How to Travel by Train

How to Travel by Train
Travel by train is an often pleasant, if time-consuming, alternative to travel by airplane. Outdoors enthusiasts in particular will find it is often a hassle-free means of hauling their equipment. However, for most Americans a long distance train trip will come as a novelty, and many are unfamiliar with the ins and outs of making one. There are plenty of rules and tips that will come in handy for train travelers whether they're in Germany, Mexico, India or Japan.


Difficulty: Easy

Things You’ll Need:
  • Passport Chain and lock
  • Passport
  • Chain and lock
Step 1
Book in advance if possible. Never assume there will be an empty seat on the train waiting for you on the day of your departure. Some train routes are very heavily trafficked and can be booked up weeks in advance, such as the Kolkata to New Delhi route in India.
Step 2
Check whether a reservation is required. This is separate from the actual ticket, and becomes an especially important concern for anyone using a Eurorail Pass or the equivalent. The assumption that the holder of such a pass can just hop on and off trains at will is often wrong because of the requirements for reservations on many routes.
Step 3
Look at the international border crossing requirements, if you will be making one. Within the European Union, for example, there are no immigration and customs stops, so this is not a worry. Crossing from Malaysia to Thailand, on the other hand, requires a full immigration and customs stop identical to what is required at airports.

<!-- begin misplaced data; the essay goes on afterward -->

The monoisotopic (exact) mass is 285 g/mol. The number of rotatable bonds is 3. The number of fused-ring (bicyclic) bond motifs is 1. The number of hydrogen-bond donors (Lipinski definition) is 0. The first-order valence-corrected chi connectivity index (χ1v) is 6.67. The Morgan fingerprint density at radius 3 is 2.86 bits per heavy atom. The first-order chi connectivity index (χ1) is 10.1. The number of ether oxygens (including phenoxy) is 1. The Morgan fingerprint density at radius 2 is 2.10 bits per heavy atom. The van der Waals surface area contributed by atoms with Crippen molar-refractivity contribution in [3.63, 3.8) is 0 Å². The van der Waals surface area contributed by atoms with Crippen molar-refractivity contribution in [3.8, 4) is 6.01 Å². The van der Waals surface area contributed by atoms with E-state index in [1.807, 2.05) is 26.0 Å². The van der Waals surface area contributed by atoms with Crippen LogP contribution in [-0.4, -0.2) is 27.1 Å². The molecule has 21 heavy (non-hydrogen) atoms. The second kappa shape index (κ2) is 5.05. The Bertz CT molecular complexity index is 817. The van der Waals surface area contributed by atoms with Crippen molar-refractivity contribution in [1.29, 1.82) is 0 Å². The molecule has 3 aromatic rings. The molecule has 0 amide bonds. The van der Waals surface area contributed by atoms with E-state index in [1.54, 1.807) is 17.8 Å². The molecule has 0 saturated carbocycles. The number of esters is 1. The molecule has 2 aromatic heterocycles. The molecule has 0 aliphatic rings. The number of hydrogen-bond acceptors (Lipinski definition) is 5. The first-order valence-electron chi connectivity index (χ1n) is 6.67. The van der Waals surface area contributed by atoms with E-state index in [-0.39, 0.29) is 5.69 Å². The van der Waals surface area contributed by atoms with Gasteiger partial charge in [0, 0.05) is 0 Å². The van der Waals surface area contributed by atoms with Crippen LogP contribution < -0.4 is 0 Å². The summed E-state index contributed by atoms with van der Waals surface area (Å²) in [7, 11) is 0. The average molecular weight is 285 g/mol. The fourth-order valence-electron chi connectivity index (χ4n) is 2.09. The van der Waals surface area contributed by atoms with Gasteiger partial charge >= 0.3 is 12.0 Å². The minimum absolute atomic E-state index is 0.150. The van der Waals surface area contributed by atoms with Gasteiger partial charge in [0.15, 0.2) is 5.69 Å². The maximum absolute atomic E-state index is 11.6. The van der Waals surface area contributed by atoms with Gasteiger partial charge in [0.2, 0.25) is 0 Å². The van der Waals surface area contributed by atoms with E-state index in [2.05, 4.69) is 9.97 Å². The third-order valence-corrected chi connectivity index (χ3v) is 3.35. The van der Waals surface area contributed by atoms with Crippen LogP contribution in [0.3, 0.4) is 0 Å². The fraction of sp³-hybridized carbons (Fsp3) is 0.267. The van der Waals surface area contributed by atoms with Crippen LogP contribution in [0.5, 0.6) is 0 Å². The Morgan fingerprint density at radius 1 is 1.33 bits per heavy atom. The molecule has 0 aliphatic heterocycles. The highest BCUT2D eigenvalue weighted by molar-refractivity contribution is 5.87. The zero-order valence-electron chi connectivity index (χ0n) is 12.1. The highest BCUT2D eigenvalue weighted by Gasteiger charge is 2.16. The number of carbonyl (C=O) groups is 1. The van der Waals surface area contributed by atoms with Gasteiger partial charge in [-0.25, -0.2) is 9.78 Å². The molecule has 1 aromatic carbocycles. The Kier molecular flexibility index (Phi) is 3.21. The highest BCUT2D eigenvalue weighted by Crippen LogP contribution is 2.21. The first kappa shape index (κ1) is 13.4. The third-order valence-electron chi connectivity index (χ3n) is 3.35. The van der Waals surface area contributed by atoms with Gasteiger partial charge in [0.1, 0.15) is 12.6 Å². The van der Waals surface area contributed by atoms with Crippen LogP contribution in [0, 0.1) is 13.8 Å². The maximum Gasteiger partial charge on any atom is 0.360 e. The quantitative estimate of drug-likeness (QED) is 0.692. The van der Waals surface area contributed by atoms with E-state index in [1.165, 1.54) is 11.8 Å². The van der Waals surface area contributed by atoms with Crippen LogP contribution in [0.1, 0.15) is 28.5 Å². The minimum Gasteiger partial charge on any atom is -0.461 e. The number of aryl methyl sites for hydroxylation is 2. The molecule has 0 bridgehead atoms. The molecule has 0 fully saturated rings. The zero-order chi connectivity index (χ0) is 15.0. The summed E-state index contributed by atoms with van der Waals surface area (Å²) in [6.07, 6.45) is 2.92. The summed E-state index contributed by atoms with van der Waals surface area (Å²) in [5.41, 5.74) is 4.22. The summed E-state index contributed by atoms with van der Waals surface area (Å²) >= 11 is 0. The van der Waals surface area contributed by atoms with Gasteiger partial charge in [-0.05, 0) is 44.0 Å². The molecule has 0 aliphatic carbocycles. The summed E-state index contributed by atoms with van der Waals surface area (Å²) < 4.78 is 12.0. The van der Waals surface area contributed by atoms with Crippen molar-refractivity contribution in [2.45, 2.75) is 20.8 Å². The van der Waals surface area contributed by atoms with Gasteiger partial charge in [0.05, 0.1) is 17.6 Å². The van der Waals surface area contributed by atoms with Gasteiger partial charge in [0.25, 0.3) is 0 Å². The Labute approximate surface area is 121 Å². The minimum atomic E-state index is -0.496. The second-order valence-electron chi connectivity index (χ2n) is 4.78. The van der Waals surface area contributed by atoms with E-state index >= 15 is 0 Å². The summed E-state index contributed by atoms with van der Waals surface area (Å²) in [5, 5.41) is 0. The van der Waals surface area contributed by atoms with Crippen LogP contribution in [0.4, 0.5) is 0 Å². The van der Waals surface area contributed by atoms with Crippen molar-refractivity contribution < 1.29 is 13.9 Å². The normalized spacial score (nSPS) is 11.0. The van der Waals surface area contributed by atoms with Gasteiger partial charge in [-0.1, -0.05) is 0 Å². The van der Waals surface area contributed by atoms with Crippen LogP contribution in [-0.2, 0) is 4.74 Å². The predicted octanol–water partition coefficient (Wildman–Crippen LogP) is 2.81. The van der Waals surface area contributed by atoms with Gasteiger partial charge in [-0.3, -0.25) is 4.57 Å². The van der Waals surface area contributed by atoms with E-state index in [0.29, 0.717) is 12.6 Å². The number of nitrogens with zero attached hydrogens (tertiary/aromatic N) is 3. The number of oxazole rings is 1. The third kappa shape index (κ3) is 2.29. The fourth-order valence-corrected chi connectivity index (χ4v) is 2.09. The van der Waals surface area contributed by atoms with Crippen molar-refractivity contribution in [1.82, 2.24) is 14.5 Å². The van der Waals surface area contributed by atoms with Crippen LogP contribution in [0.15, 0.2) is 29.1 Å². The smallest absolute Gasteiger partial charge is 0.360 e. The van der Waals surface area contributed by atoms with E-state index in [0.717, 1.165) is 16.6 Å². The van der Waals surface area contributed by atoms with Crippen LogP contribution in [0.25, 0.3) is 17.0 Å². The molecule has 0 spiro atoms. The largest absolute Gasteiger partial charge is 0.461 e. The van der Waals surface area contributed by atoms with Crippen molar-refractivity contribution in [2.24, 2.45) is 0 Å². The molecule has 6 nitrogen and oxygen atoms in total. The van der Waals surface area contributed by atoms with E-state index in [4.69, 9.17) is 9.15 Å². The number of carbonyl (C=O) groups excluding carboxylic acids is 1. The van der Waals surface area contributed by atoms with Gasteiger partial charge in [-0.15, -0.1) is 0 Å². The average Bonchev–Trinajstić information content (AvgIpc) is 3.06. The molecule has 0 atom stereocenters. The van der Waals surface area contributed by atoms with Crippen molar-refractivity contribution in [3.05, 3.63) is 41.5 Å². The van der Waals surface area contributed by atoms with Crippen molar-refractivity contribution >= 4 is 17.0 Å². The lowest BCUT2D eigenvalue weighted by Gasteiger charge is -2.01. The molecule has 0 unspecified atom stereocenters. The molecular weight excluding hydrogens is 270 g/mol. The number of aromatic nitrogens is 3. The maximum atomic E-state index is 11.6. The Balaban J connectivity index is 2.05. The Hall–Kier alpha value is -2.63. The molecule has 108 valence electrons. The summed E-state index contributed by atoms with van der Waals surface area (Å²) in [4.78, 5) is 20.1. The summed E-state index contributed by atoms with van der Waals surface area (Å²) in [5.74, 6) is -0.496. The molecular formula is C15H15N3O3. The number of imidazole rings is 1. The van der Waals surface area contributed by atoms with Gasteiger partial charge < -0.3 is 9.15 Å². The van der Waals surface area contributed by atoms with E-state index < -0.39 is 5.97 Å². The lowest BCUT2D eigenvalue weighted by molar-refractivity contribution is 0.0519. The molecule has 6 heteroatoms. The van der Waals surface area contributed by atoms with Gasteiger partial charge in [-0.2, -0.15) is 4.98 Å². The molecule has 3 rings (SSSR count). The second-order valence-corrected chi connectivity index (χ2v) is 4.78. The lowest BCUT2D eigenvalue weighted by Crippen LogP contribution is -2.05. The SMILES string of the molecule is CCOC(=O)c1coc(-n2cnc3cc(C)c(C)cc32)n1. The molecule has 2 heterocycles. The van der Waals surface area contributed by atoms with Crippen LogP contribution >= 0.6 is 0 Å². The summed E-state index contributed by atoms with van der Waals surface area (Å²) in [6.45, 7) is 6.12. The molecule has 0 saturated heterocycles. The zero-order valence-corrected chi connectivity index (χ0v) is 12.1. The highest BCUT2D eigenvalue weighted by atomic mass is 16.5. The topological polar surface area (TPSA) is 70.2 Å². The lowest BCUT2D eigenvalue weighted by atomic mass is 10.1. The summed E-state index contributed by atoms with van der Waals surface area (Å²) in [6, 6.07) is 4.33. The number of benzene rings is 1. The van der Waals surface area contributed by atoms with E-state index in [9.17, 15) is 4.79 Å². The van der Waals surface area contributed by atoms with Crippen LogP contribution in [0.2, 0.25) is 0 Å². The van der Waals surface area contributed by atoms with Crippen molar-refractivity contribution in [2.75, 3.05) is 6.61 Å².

Step 4
Pack knowing you will be able to get at your stuff if you want or need to. Unlike an airplane or even a bus, your luggage will be with you the entire trip, so you can access it if you want to.
Step 5
Bring some entertainment. This could be anything from a book to an iPod to a portable DVD player. Train rides often pass by some lovely scenery, but that does get old after a while.
Step 6
Pack food and drinks. Some trains do not have dining cars, and on trains that do, the offerings are often overpriced and sometimes bland. The notable exceptions to this are luxury trains (such as the Orient Express) or special tourist-only lines (such as historic, mystery or dinner trains). Treat being on the train as an opportunity to have a picnic.
Step 7
Make sure your valuables are secure whenever you leave your seat or train car unattended. If someone isn't there to watch them, take them with you or tuck them away in a secure, locked-up bag.
Step 8
Take full advantage of the space and freedom of movement on a train. Get up and walk around. Do some stretching, or maybe some simple exercises like push-ups.
Step 9
Bring a chain and padlock for your bags if you are on the train overnight. In some countries, it is not uncommon for thieves to come barreling through the train car at a stop in the wee hours of the morning, when everyone is asleep, grabbing luggage and jumping off before anyone can stop them. Chain and lock your bags to anything convenient for that purpose (handle, strut, etc.) as a preventative measure.

Tips & Warnings

Do not assume the train will have such things as electrical or Internet outlets.

Article Written By Edwin Thomas

Edwin Thomas has been writing since 1997. His work has appeared in various online publications, including The Black Table, Proboxing-Fans and others. A travel blogger, editor and writer, Thomas has traveled from Argentina to Vietnam in pursuit of stories. He holds a Master of Arts in international affairs from American University.

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